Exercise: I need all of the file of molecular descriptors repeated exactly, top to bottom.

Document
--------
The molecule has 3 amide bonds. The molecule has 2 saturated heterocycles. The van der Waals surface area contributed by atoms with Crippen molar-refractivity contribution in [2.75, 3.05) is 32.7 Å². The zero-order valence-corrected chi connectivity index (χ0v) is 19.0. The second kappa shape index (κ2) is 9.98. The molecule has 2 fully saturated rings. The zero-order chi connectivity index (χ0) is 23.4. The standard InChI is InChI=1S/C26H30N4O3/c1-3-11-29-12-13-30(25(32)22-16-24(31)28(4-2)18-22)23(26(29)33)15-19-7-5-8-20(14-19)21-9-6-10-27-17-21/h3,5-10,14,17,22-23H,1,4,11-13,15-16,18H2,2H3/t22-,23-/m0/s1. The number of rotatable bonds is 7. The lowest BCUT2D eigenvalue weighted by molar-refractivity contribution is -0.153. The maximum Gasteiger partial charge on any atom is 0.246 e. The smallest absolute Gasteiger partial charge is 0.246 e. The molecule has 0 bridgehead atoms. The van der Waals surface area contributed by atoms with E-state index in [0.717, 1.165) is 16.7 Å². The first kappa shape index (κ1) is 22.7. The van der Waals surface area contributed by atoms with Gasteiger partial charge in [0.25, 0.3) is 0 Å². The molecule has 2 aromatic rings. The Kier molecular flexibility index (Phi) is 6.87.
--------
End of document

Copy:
The molecule has 3 amide bonds. The molecule has 2 saturated heterocycles. The van der Waals surface area contributed by atoms with Crippen molar-refractivity contribution in [2.75, 3.05) is 32.7 Å². The zero-order valence-corrected chi connectivity index (χ0v) is 19.0. The second kappa shape index (κ2) is 9.98. The molecule has 2 fully saturated rings. The zero-order chi connectivity index (χ0) is 23.4. The standard InChI is InChI=1S/C26H30N4O3/c1-3-11-29-12-13-30(25(32)22-16-24(31)28(4-2)18-22)23(26(29)33)15-19-7-5-8-20(14-19)21-9-6-10-27-17-21/h3,5-10,14,17,22-23H,1,4,11-13,15-16,18H2,2H3/t22-,23-/m0/s1. The number of rotatable bonds is 7. The lowest BCUT2D eigenvalue weighted by molar-refractivity contribution is -0.153. The maximum Gasteiger partial charge on any atom is 0.246 e. The smallest absolute Gasteiger partial charge is 0.246 e. The molecule has 0 bridgehead atoms. The van der Waals surface area contributed by atoms with E-state index in [0.717, 1.165) is 16.7 Å². The first kappa shape index (κ1) is 22.7. The van der Waals surface area contributed by atoms with Gasteiger partial charge in [0.25, 0.3) is 0 Å². The molecule has 2 aromatic rings. The Kier molecular flexibility index (Phi) is 6.87.